1. Declustered RAID will become mainstream
There are currently a few vendors that support declustered RAID, but with the movement to 4TB drives next year and increasingly larger and larger storage environments this will become a standard across the industry. Of course, it is a “buyer beware” situation, and you can expect an article from me on this topic next year.
2. Large RAID vendors will support FCoE targets
I hoped this would have come sooner, but it cannot be too far from realization in the market. FCoE and Ethernet will dominate the market and Fibre Channel will be relegated to legacy environments.
3. PCIe 3.0 hits the market, but no 16-lane slots or cards
PCIe 3.0 doubles performance over PCIe 2.0 per lane, and today even mid-range motherboards have PCIe 2.0 16-lane slots. In 2011 we will not see performance per lane double for PCIe 3.0 but we will just have 8-lane slots on motherboards and 8-lane cards. Given that CPU and memory bandwidth performance has significantly increased, the lack of PCIe bus bandwidth increase in 2011 will impact I/O performance, and what might be hurt most is PCIe-based SSDs.
4. SSDs will achieve 2,000,000 IOPS performance
PCIe-based SSDs recently hit the one million IOPS mark and it is likely that two million IOPS will be possible next year.
5. SAS RAID/JBOD cards will hit 1,000,000 IOPS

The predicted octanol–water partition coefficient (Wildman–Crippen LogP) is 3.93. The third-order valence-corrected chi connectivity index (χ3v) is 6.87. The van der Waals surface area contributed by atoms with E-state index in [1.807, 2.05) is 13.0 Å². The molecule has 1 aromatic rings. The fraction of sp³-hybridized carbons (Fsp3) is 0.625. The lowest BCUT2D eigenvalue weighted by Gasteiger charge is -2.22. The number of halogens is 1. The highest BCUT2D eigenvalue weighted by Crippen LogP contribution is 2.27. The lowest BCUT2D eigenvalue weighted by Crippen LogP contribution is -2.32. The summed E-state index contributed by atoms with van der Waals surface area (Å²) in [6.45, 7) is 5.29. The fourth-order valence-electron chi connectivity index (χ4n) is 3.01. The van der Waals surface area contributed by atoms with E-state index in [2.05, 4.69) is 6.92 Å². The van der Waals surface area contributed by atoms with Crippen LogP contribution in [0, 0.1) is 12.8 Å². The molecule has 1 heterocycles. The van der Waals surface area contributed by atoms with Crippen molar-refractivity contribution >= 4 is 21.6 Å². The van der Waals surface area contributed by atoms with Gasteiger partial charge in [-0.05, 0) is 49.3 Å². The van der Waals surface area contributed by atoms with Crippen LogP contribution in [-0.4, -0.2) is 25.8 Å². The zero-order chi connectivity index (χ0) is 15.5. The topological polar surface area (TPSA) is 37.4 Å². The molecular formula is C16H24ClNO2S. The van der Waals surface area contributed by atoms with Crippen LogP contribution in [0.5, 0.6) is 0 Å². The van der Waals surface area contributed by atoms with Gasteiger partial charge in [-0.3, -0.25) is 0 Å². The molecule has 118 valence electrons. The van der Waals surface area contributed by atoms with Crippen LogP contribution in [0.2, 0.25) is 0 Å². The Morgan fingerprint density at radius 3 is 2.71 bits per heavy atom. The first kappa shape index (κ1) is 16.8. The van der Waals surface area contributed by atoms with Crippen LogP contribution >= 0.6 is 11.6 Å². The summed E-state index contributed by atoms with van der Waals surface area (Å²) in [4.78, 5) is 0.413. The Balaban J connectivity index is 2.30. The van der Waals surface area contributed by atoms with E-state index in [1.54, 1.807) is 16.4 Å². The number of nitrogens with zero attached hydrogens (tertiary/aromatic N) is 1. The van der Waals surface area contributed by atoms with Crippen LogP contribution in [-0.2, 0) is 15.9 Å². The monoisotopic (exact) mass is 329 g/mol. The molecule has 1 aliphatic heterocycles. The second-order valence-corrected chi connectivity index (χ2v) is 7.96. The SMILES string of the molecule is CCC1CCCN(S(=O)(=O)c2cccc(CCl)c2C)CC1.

SAS-based JBOD cards are making huge performance strides and some RAID cards now have performance that it as good as many external RAID devices. The one million IOPS number is a big jump, but I think it will happen in late 2011.
6. pNFS products will finally be released
The pNFS framework has finally been released in the Linux kernel and vendors are starting to create pNFS layout drivers for NAS devices and file systems. 2011 should be the year of pNFS product releases from a number of vendors.
7. Silent data corruption in file systems will be addressed in hardware
T10 DIF/PI will finally make it to market. End-to-end implementation (from host to disk) has been more difficult than expected. Of course, some file systems such as ZFS and PAN-FS have this functionality already, but having it in hardware has some significant advantages.
8. The dramatic declines in tape unit sales will significantly slow
The decline in the tape market is well known, but I believe the decline has stopped. The number of PB of tape shipped will actually increase in 2011 and tape unit sales could exceed 2010 levels.
9. SSD density growth will slow
Both Jeff Layton and I have written about the expected slowdown in SSD density growth (see “Why Solid State Drives Won’t Replace Spinning Disk and “Why Flash Drive Density Will Stop Growing Next Year”).
I think the current highest-capacity 2.5-inch SAS SSD is around 500GB. This will not grow more than 40% over the next year, which is significantly down from previous years.
10. 2.5-inch drives will surpass 3.5-inch drives in sales in Q4 2011
The disk drive market is changing, and 2.5-inch drives are the future for IOPS performance, watts per GB and other reasons. I had expected 2.5-inch drives to dominate much sooner, but the economy caused RAID vendors to delay developing new backend drive trays for 2.5-inch drives.
Happy Holidays and best wishes for a more prosperous 2011!
Henry Newman, CEO and CTO of Instrumental, Inc., and a regular Enterprise Storage Forum contributor, is an industry consultant with 29 years experience in high-performance computing and storage.